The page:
The third chapter, which is on the 1990s — the era when hip-hop fully expanded — it’s just so much in that decade to account for that. It was bigger than the other chapters because so many important things happened in that moment. So that was probably the hardest because I made sure I laid everything out.

Reading this really made me want to see this as a TV documentary series, would you be open to that?

Of course. A lot of people are familiar with my work from appearing in so many documentaries. Some people call me the documentary king. I’ve thought about it. I’ve had some conversations about it. That’s still in development. Honestly, when I wrote the book, I also approached it as though it were a multi-part documentary series with me as the screen guide and the on-screen narrator. I’m very much focused on turning it into a documentary series as well as an art exhibit.

“Rapper’s Deluxe” spotlights the ways in which Black artists, rappers have been overlooked and/or rejected over the years. The Grammys still seldomly airs rap/hip-hop categories — how do you feel the world values hip-hop today?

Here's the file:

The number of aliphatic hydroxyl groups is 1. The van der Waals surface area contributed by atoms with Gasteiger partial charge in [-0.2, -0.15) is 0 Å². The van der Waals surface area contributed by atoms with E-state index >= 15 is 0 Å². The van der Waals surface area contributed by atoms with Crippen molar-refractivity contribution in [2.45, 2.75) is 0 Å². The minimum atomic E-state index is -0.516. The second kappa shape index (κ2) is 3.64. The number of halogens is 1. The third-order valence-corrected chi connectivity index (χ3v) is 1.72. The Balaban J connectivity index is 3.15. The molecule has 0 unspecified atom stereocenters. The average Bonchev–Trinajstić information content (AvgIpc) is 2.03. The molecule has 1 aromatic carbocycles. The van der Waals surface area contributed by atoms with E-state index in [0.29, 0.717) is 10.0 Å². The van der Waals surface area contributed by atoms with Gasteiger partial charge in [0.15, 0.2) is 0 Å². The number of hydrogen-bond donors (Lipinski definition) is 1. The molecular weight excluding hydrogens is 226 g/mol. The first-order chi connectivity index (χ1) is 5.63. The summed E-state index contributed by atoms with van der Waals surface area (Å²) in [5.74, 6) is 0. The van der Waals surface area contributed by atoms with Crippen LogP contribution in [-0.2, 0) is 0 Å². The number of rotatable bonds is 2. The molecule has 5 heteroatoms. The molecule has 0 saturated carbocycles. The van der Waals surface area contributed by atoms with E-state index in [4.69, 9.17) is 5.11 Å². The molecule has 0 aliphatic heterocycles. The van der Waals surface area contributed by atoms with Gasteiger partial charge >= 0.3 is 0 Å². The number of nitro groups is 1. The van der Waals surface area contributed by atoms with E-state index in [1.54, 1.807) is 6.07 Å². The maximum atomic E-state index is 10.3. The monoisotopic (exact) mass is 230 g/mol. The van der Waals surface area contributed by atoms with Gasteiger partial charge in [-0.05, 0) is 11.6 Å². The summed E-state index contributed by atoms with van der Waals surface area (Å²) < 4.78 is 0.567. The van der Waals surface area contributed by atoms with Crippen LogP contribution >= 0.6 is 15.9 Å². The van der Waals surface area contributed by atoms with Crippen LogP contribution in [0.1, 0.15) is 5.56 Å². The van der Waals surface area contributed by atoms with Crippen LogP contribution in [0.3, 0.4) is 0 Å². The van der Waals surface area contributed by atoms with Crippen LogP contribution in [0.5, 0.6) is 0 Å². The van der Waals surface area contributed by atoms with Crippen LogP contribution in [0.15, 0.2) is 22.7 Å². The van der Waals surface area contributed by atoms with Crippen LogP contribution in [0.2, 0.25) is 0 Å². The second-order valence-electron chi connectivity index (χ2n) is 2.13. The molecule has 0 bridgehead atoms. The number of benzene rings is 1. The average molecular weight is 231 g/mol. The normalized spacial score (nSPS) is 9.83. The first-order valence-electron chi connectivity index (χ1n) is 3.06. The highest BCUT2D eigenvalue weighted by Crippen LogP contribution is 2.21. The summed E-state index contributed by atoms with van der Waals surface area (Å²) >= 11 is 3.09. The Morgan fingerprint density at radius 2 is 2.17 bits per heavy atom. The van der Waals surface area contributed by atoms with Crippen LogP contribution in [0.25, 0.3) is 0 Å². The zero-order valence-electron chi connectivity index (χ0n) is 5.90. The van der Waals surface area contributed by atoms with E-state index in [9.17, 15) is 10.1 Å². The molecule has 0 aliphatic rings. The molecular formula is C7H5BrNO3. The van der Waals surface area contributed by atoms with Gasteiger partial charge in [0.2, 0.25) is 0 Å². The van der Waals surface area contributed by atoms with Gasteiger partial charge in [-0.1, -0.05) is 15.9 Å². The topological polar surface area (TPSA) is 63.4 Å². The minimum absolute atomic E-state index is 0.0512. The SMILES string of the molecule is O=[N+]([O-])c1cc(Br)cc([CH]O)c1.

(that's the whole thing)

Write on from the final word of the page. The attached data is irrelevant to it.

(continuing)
To be honest with you, I really don’t care. When you talk about a culture that’s been around for 50 years, it’s not about seeking outside approval. And I get it, you play for the NFL, you want to go to the Super Bowl. If you’re an artist, the Grammys are the measure of institutional success. But, at the same time, hip-hop helped elect a president. Barack Obama is then the president, and he’s brushing his shoulders off, so I’m not really trippin’ on the Grammys, because to me, the Grammys ignoring hip-hop tells you more about the Grammys than it does hip-hop.

I think what Jay-Z had to say about the Grammys was spot on. We’ve been fighting this battle for a long time, so you want that recognition because you deserve it. I think what hip-hop has accomplished is much bigger than the Grammys, much bigger than the slight or induction into the Rock and Roll Hall of Fame — seriously. Rock and Roll is a derivative of Black music. Now you’re going to say it’s an honor and we’re going to induct you in our Hall of Fame? Like, really? We’re talking about hip-hop, something that’s been around for 50 years. So when you think about that, it’s substantive in a way that way. Let’s criticize those who ignore us and at the same time use it as motivation. I think that’s what hip-hop has done.